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PEO Vs EOR — Key Differences & Full Comparison

Article roundup

  • A PEO is a business which offers a range of employment and HR solutions. An EOR is a specific solution where an entity becomes the legal employer of a workforce. 
  • Most interested businesses can treat a PEO and an EOR in the same way — nearly all PEOs offer EOR solutions. 
  • It is sometimes said that EORs own and operate through their own legal entities, and PEOs don’t. This is false. PEOs often use their own legal entities. 
  • Before signing on the dotted line, it is more important that you check which exact services your provider is offering, rather than focusing on the terms ‘EOR’ or ‘PEO’. 

If you want to outsource HR and payroll, or wish to hire employees internationally, two terms you will come across are ‘Professional Employer Organization’ (‘PEO’) and ‘Employer of Record’ (‘EOR’). It is an industry growing at a phenomenal rate — the number of employees managed through PEO has been rising at a compounded rate of 8.3 percent annually

How do PEOs and EORs differ

So which one, ‘PEO’ or ‘EOR’ does your business need? And what exactly is the difference between these two forms of HR outsourcing? 

Employer of Record  — explained

In a standard employment situation, a worker works within an organization for a supervisor. Their ultimate supervisor or boss is often the CEO or Managing Director of the organization. This supervisor is also their employer. This means that not only does that individual direct day-to-day activity, they are also recognized under the law as responsible for that worker and workplace. Legal duties that generally apply to employers in the US include: 

But the supervisor and employer don’t need to be the same person — they don’t even need to be the same company. The supervisory role, and the employment role can be split between two companies. In this co-employment situation, the supervisor is sometimes called the ‘worksite employer’ or ‘operational employer’.  The other organization, the legal employer, is called the ‘Employer of Record (EOR)’, and takes on specific legal and compliance responsibilities.

The EOR becomes responsible for filing taxes (both state and federal). And they do so under their own Employer Identification Number (EIN) — a unique tax ID for employers, issued by the IRS. Any errors or non-compliance are the responsibility of the EOR.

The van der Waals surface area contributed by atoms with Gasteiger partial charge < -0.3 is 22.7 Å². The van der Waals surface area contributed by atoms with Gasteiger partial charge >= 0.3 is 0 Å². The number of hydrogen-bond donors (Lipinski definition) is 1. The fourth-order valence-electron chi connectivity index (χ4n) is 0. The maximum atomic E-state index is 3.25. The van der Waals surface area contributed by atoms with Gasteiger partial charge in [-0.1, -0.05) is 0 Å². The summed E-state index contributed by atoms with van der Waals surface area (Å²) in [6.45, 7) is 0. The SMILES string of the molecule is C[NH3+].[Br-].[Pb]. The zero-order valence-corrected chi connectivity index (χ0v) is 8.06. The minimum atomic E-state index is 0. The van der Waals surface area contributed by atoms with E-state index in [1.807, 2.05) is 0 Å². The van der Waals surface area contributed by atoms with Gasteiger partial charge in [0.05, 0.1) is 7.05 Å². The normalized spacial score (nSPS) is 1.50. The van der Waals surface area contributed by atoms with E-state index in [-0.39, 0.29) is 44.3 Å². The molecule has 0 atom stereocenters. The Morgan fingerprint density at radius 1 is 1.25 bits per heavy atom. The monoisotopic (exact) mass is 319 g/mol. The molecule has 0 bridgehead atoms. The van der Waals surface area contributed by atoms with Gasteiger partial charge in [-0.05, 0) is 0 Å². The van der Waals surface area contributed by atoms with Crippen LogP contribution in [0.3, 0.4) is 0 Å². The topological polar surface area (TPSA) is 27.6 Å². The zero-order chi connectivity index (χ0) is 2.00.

In addition to tax obligations, the EOR may also become the legal employer for other purposes. For example, EORs have been recognized as the legal employer for purposes of collective bargaining.

The exact responsibilities of the EOR will depend on the agreement between them and the client/client company, as well as the law that applies in their state or country.

The employer of record could be any individual, entity, organization that meets the statutory requirements for an EOR. It could be a private business, a non-profit, a public body, or even an ordinary/natural person. What matters is that they are registered as required in any locations that they operate. 

Professional employer organizations — explained 

Professional Employer Organizations are companies that specialize in human resources, payroll, and employment compliance solutions. In nearly every case, as part of this, they offer EOR solutions: They will take on workers as they own employees for tax purposes and file taxes and make the necessary deductions for those employees. Usually, the PEO agrees to become the EOR for other various non-tax purposes as well, such as for insurance and pension schemes.  

While a PEO offers EOR solutions, they do not only offer EOR solutions. In addition, they often provide:

  • Strategic HR advice and analytics. PEOs provide consulting services to help you get the best out of your people.
  • Visa and immigration assistance. If any of your workforce needs visas or work permits ,a PEO can often streamline the process for you.
  • Recruitment Services. The PEO sources talent both through advertising, and its own curated networks. 

PEO vs EOR: A common misunderstanding